Those cases may, in fact, be considered as having been overruled, by the following series of decisions to the contrary effect:

The writ of sci. fa. was expressly declared to be the proper remedy, and that the sections in question did not apply, in ac tions pending at the passage of the Code, by the anonymous case, 1 C. R. 118.

An execution, issued before the thirty days allowed to the defendant by the old practice, was set aside, because, the action having been commenced before the Code, its provisions did not apply in Clark v. Hutchinson, 1 C. R. 127; 7 L. O. 91. It is, however, well settled, that in actions commenced under the Code itself, whether original or amended, the plaintiff need not wait the thirty days, but may issue execution immediately.Swift v. De Witt, 3 How. 280 ; 1 C. R. 25; 6 L. O. 314. See, also, The Catskill Bank v. Sundford, 4 How. 101, above cited.

By Merritt v. Wing, 4 How. 14,2 C. R. 20, it is further distinctly laid down, that, in all suits or actions pending when the Code took effect, the time of issuing executions therein must be governed by the laws then in force; and an execution, issued in an old suit within the thirty days, was there also decided to be irregular.

And lastly, in Pierce v. Craine, 4 How. 257, 3 C. R. 21, the principle was carried still further, and it was held that where an execution had been originally issued in an old suit, a “pluries” execution might issue, as under the old practice, without the order of the court; not withstanding that more than five years had elapsed since the original entry of the judgment, which, under sec. 284, would be a bar to the issuing such execution without leave.

This last case, however, may be considered as reversed by that of Currie v. Nayes, 1 C. R. (N. S.) 198, affirmed at general term, to directly the contrary effect.

The plaintiff on a judgment, who had filed a creditor's bill and obtained a receiver of the defendant's property, was not, however, permitted to levy an alias execution on personal property covered by such receivership.- Gouverneur v. Warner, 2 Sandf. S. C. R. 624.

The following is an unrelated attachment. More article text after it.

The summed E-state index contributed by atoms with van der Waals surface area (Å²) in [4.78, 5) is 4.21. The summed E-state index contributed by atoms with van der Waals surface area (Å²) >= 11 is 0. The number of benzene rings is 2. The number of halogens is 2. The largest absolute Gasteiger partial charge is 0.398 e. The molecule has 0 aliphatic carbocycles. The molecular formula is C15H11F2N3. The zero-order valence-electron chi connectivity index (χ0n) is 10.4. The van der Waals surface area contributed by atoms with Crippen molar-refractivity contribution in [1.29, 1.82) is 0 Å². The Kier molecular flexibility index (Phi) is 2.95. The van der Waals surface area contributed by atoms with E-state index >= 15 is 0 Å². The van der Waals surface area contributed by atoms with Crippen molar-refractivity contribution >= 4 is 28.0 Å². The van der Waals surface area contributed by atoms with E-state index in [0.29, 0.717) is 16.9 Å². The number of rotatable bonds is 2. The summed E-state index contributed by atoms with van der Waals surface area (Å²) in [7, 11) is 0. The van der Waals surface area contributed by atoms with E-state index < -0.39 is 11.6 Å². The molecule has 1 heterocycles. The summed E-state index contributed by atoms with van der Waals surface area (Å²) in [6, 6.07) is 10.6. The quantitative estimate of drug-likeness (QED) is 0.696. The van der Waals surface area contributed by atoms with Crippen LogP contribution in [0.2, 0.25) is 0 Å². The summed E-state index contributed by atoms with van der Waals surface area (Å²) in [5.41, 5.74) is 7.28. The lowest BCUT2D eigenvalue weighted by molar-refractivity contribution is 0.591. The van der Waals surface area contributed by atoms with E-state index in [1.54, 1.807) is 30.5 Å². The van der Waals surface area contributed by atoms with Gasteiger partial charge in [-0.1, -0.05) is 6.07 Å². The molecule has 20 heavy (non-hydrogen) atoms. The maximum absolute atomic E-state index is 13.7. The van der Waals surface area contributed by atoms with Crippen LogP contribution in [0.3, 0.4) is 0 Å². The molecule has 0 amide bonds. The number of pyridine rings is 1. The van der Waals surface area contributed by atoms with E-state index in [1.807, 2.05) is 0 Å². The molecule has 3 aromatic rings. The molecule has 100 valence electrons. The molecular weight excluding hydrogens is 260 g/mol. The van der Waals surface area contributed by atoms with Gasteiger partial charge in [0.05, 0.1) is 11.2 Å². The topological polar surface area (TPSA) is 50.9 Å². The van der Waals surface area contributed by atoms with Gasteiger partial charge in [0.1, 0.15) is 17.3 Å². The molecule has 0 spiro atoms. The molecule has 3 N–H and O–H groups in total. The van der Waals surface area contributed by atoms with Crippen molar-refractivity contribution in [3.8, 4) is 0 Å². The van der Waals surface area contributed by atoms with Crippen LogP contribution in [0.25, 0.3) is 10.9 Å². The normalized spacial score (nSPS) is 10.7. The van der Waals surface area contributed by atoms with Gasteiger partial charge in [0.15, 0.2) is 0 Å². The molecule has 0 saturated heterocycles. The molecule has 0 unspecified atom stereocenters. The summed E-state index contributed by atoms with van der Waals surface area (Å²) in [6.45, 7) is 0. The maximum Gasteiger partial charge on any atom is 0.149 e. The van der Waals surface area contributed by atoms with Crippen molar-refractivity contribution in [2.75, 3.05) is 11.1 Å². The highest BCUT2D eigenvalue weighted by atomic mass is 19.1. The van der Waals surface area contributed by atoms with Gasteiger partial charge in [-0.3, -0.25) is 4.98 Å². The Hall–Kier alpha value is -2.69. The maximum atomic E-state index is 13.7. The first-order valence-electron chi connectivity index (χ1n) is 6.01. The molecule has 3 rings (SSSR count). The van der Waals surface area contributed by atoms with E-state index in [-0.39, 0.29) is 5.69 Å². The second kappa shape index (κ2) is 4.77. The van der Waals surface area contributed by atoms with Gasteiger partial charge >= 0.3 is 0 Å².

The above decisions have been cited in reference to the Code of 1819, both as a matter of interest, and also in relation to cases which may have arisen pending the operation of that

As regards future proceedings, however, in any case, whatever the date of its original commencement, the new practice would now seem to be applicable in all instances, under sec. 459, as now amended, by which the provisions of the Code in general are made to apply “to future proceedings in actions or suits heretofore commenced and now pending," without any reservation or restriction whatever.

Any irregularity in the issuing of an execution will, however, be waived under any circumstances, if the defendant consents to its being issued. See Merritt v. Wing, before cited. Such consent was held to render valid an execution issued after the lapse of five years, though without leave of the court, under section 284, in Hulbut v Fuller, 3 C. R. 35.

The different kinds of execution issuable under the Code are thus prescribed by section 286 :-

$ 286. There shall be three kinds of execution ; one against the property of the judgment debtor; another against his person; and the third for the delivery of the possession of real or personal pro